As a dedicated industrial area, the CUF has no restrictions on light, noise or access, and is able to operate 24/7 every day of the year.

Mr O’Hare believes the directors of AMC have also played a very big part in the facility’s growth.

“The real key was their knowledge of WA industry, and knowing how this kind of facility could work in this market,” Mr O’Hare said.

Flexibility

Their strategy has included being adaptable to changing circumstances.

When the AMC opened, for instance, contractors were targeting gas-processing projects planned by companies such as GTL Resources and Dampier Nitrogen. They never got off the ground.

Usage of the floating dock has also been different from early expectations.

Principally it was designed for use by defence contractors working on the Collins class submarines and ANZAC frigates.

That work has eventuated, but in addition there has been a lot more commercial work, which previously would have been undertaken in Singapore.

Best practice

Mr Hamer – whose group was established with support from Matrix Composites & Engineering, which is in dispute with LandCorp after saying land tenure issues have prohibited further expansion of its manufacturing facility at the AMC – is pushing for a change in the way the wider business park is managed.

“An AMC location has not enabled companies to compete with bigger businesses nor to improve local content opportunities,” Mr Hamer said.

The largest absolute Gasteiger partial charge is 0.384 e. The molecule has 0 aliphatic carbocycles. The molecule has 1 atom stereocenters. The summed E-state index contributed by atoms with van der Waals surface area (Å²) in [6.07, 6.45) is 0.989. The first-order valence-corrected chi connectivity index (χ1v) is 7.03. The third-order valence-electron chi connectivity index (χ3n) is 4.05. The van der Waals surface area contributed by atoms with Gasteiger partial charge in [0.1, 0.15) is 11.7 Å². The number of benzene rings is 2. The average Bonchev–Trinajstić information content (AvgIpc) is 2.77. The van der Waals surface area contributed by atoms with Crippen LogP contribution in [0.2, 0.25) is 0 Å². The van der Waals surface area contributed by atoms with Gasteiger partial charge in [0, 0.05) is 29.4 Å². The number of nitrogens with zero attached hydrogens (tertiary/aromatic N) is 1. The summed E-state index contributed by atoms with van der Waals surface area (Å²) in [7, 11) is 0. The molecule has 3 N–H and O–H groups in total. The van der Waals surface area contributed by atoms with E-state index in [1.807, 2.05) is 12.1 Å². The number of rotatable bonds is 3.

“International best practice models, such as in Norway and Canada, need to be adopted locally.

“These jurisdictions have very successful sector-specific clustered industrial precincts which are driven forward by industry for the benefit of industry, but with government support.

“This is the type of model that needs to be implemented at the AMC.”

He is frustrated that big companies like GE Oil & Gas, Aker, Schlumberger and Cameron have set up Perth operations near Jandakot and Perth airports rather than at the AMC.

“There has been a fracturing rather than a clustering of oil and gas companies,” Mr Hamer said.

He is setting up a website called ‘AMC Connect’ to build links between businesses at the AMC and help them win new contracts.

AGC’s Mr Barlow said his business was not relying on government or any other third party to drive opportunities.

“I don’t think we can really compete with the Asian suppliers in putting those massive modules together,” he said.

“We need to focus on where we can add the most value.

“Areas like speciality spooling, speciality welding, taking components and putting the modules together, and all the small fabrication that goes with it.”

Mr Barlow said local contractors needed to understand the whole supply chain for big resources projects.

“We’ve spent a lot of time in the last couple of years in Houston and Yokohama and the UK, talking to Bechtel and the other engineering groups,” he said.

“We need to tell them what were good at; quite often they don’t know what were good at.

“I’m not going to rely on the government to do that.

“You can’t go through a third party, you need to go and sit in front of these international contractors and tell them what we can do.

“We tell them what we’ve done in this common user facility and they go away and think about how they build that into their project.

“It’s a world-class facility, we just need to use where it adds the most value.”